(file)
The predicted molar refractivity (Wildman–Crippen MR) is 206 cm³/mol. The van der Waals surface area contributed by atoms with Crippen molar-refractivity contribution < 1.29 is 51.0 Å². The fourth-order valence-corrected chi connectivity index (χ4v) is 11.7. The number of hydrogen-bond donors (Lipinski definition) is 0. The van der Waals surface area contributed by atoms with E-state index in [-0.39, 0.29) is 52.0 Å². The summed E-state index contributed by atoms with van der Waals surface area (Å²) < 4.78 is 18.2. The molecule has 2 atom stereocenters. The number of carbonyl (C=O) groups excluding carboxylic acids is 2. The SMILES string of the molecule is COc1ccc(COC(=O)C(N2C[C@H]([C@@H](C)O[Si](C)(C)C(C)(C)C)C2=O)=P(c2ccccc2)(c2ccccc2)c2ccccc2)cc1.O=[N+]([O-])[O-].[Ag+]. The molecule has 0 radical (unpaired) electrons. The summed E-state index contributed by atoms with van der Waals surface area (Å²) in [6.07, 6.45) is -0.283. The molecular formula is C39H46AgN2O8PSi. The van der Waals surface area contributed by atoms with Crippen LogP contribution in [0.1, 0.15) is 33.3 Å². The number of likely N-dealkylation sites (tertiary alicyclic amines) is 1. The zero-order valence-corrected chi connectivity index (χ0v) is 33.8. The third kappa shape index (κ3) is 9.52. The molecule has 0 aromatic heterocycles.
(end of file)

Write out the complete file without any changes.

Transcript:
The predicted molar refractivity (Wildman–Crippen MR) is 206 cm³/mol. The van der Waals surface area contributed by atoms with Crippen molar-refractivity contribution < 1.29 is 51.0 Å². The fourth-order valence-corrected chi connectivity index (χ4v) is 11.7. The number of hydrogen-bond donors (Lipinski definition) is 0. The van der Waals surface area contributed by atoms with E-state index in [-0.39, 0.29) is 52.0 Å². The summed E-state index contributed by atoms with van der Waals surface area (Å²) < 4.78 is 18.2. The molecule has 2 atom stereocenters. The number of carbonyl (C=O) groups excluding carboxylic acids is 2. The SMILES string of the molecule is COc1ccc(COC(=O)C(N2C[C@H]([C@@H](C)O[Si](C)(C)C(C)(C)C)C2=O)=P(c2ccccc2)(c2ccccc2)c2ccccc2)cc1.O=[N+]([O-])[O-].[Ag+]. The molecule has 0 radical (unpaired) electrons. The summed E-state index contributed by atoms with van der Waals surface area (Å²) in [6.07, 6.45) is -0.283. The molecular formula is C39H46AgN2O8PSi. The van der Waals surface area contributed by atoms with Crippen LogP contribution in [0.1, 0.15) is 33.3 Å². The number of likely N-dealkylation sites (tertiary alicyclic amines) is 1. The zero-order valence-corrected chi connectivity index (χ0v) is 33.8. The third kappa shape index (κ3) is 9.52. The molecule has 0 aromatic heterocycles.